It was the simplest of decisions. Instead of turning right, as I always did at the Porte Saint Dominique, I turned left. Within these three years of living in Avignon, I have never walked that particular path lining the 14th century fortified walls. But the light beckoned and if I have held tight to one important rule, it is to follow the light whenever you can. Roll in it, may it heat you, let it stun your eyes.
This second lockdown feels both ambiguously different and yet numbingly the same. But admittedly, having an idea of what to expect has been truly helpful. I know where my pitfalls lie but also how to divert them. While staying very safe, I stretch the laws when needed, just as I pay attention to any back brain whispers before they hurl into tantrum howls. For I can't let myself go back to that first set state, one that scared me (says one experienced with depression). And yes, I had happily begun to claw my way upwards exactly when this quarantine was announced.
After a few weeks of feeling pitched at sea, I inhaled deeply and dug out my old tool box, which has served me well in days gone by. Within are items that remain a part of my daily routine, such as making gratitude lists. But I have also made a "schedule" of such quintessential tips as "make bed immediately, change out of pyjamas." It is written in black ink with large loopy letters and is displayed prominently. Delightfully, I am rediscovering others that I haven't touched in years, such as three pages worth of journalling in the morning before that Pavlovian reach for my phone. It feels so comforting to write while knowing that no one will ever see my scrawly wanderings, my thundershow doubts. I do well to not think before I put the pen to paper. "Just go, Heather," I tell myself instead. "Go."
It feels the same on my daily walk. As with the previous quarantine, we are allotted one hour per day and are allowed to stray no farther than one kilometre beyond our habitation (I have personally decided to define that as a radius, which offers innumerable possibilities). Yes, we need to have a signed "attestation" at the ready, although I must say that I do not see police patrols now. None at all. Regardless, I move. In the beginning, I could handle no more than a lumbering stroll. My lungs are still achey from being sick in March, whether it was indeed COVID, or not. But with time, I find that my pace is increasing in spite of my intentions. My feet dance in a straight line. I feel hungry to be outside of my own four walls and while I have no desire to think, it feels so delightful just to see. Just that, to see.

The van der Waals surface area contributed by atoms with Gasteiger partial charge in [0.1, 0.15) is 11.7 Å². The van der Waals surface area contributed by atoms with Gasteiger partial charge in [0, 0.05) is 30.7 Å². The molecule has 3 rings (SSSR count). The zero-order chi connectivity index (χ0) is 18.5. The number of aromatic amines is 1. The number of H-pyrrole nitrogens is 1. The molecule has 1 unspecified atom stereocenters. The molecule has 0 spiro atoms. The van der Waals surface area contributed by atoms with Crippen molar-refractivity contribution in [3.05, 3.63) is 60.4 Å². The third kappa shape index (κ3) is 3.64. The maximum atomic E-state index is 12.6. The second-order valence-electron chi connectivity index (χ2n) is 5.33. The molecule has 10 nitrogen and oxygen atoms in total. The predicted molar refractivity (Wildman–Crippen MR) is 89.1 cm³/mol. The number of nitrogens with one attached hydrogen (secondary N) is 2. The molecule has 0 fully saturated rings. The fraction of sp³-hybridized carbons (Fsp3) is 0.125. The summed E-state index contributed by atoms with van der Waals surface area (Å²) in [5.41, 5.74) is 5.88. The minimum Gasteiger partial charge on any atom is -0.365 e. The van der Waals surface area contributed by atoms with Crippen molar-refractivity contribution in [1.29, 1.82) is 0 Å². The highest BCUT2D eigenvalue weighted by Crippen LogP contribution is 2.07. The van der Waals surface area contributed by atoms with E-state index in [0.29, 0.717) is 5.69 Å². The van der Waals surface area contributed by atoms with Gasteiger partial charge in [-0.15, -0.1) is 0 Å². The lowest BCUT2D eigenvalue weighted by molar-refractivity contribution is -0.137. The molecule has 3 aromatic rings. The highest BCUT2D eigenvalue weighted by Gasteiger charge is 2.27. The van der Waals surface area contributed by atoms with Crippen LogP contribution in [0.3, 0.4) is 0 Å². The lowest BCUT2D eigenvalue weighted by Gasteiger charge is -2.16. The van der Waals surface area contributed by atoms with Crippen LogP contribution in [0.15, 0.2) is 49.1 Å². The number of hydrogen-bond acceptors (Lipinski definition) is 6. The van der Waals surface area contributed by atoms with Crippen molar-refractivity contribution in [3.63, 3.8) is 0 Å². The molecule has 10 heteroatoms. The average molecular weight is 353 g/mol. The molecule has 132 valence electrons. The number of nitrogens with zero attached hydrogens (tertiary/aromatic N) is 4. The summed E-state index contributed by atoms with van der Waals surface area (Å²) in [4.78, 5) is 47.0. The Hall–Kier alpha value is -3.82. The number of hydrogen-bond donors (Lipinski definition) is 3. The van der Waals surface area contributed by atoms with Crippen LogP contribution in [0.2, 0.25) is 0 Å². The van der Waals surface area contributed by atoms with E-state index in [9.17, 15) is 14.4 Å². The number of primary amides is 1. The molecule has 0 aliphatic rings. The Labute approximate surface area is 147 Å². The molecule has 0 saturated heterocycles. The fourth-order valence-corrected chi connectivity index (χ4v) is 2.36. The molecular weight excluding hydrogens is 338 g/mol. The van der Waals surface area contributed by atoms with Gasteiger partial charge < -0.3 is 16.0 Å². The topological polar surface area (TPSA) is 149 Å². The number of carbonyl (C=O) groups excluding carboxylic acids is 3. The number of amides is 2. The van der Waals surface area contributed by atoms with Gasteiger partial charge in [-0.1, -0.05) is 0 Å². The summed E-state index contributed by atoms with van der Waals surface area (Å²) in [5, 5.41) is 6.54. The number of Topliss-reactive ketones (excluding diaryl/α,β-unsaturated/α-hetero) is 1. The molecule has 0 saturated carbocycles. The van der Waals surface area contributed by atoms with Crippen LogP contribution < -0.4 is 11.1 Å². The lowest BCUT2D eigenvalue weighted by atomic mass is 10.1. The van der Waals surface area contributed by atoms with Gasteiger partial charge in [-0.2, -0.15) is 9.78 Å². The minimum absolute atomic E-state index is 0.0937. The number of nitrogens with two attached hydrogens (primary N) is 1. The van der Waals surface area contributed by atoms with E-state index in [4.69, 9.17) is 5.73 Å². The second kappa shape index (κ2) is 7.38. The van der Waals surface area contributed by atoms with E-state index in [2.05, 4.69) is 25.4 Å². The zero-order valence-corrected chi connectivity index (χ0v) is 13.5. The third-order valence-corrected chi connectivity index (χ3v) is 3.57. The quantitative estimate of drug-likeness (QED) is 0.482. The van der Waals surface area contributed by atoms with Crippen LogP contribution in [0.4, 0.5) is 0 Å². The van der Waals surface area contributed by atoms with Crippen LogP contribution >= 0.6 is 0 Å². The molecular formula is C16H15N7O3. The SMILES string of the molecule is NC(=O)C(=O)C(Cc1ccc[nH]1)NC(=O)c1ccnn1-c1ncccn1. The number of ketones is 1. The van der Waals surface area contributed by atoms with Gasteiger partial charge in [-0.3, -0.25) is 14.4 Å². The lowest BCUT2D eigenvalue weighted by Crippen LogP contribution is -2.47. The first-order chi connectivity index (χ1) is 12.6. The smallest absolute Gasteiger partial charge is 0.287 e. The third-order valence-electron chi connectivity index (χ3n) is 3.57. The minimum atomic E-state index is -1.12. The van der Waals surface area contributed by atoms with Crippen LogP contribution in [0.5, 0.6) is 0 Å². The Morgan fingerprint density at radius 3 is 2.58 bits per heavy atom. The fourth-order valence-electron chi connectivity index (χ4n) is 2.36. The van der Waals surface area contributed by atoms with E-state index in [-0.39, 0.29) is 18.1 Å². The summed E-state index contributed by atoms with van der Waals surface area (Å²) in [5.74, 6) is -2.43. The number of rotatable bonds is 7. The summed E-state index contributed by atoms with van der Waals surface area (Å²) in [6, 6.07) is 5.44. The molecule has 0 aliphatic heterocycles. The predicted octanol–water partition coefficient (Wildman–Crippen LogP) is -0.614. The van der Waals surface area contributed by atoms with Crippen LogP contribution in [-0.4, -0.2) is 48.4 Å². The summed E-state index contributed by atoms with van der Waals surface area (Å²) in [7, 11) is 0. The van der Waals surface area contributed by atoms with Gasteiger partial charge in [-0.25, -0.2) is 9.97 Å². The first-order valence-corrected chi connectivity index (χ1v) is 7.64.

And so back we go to the left-hand turn. The light is at its peak - a dripping honey that edges towards amber. It clings to the cream stone rempart walls, pulling out each crevice, including the mysterious symbols left behind by each stone-cutter as a means to get paid. So much history, resting solidly, darkened only by the shadows of the last-leaved trees and pedestrians stretched out like spaghetti on their meander towards home.
Again, I don't know this territory, not at close range and so every few paces leads to a clip "aha" as well as the occasional pause to pull out my phone. The non-existent "click." I am used to people looking at me questioningly, wondering what on earth I am trying to capture. Later in my walk, an elderly woman bangs the shutter at her windows purposefully as I fixed upon the scrabbled layers of paint on her building. It was as if to say, "Off you go, you have no business here."
Ah, but you see? I do. I most certainly do. Every single second that I am rooted in the present - not shadow-pulled towards the past or worrying about an impossible future - keeps me sane. Or at least largely so. This is what freedom feels like. Just to walk and breathe. La liberté that no quarantine can steal. My heart beating, drenched in the warm light of autumn, heals me and holds me like nothing else can.